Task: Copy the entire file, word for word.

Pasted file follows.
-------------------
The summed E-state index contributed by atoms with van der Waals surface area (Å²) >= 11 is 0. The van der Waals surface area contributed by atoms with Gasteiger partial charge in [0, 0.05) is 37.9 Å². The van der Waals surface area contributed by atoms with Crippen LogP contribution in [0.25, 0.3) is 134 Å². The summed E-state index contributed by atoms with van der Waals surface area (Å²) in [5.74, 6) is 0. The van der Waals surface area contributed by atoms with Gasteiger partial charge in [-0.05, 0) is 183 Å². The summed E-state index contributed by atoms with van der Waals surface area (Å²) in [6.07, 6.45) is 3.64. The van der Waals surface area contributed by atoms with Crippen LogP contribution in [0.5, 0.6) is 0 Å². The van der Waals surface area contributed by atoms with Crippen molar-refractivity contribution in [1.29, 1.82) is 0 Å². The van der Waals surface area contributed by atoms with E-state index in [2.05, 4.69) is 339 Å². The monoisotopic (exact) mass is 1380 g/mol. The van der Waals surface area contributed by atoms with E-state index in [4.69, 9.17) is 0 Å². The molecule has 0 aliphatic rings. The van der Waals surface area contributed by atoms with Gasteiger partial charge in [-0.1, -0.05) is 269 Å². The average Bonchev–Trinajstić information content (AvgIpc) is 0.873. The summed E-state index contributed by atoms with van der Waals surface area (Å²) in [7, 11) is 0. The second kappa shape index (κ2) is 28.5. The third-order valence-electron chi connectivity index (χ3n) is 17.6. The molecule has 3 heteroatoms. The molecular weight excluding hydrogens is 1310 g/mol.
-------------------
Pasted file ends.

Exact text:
The summed E-state index contributed by atoms with van der Waals surface area (Å²) >= 11 is 0. The van der Waals surface area contributed by atoms with Gasteiger partial charge in [0, 0.05) is 37.9 Å². The van der Waals surface area contributed by atoms with Crippen LogP contribution in [0.25, 0.3) is 134 Å². The summed E-state index contributed by atoms with van der Waals surface area (Å²) in [5.74, 6) is 0. The van der Waals surface area contributed by atoms with Gasteiger partial charge in [-0.05, 0) is 183 Å². The summed E-state index contributed by atoms with van der Waals surface area (Å²) in [6.07, 6.45) is 3.64. The van der Waals surface area contributed by atoms with Crippen LogP contribution in [0.5, 0.6) is 0 Å². The van der Waals surface area contributed by atoms with Crippen molar-refractivity contribution in [1.29, 1.82) is 0 Å². The van der Waals surface area contributed by atoms with E-state index in [2.05, 4.69) is 339 Å². The monoisotopic (exact) mass is 1380 g/mol. The van der Waals surface area contributed by atoms with E-state index in [4.69, 9.17) is 0 Å². The molecule has 0 aliphatic rings. The van der Waals surface area contributed by atoms with Gasteiger partial charge in [-0.1, -0.05) is 269 Å². The average Bonchev–Trinajstić information content (AvgIpc) is 0.873. The summed E-state index contributed by atoms with van der Waals surface area (Å²) in [7, 11) is 0. The second kappa shape index (κ2) is 28.5. The third-order valence-electron chi connectivity index (χ3n) is 17.6. The molecule has 3 heteroatoms. The molecular weight excluding hydrogens is 1310 g/mol.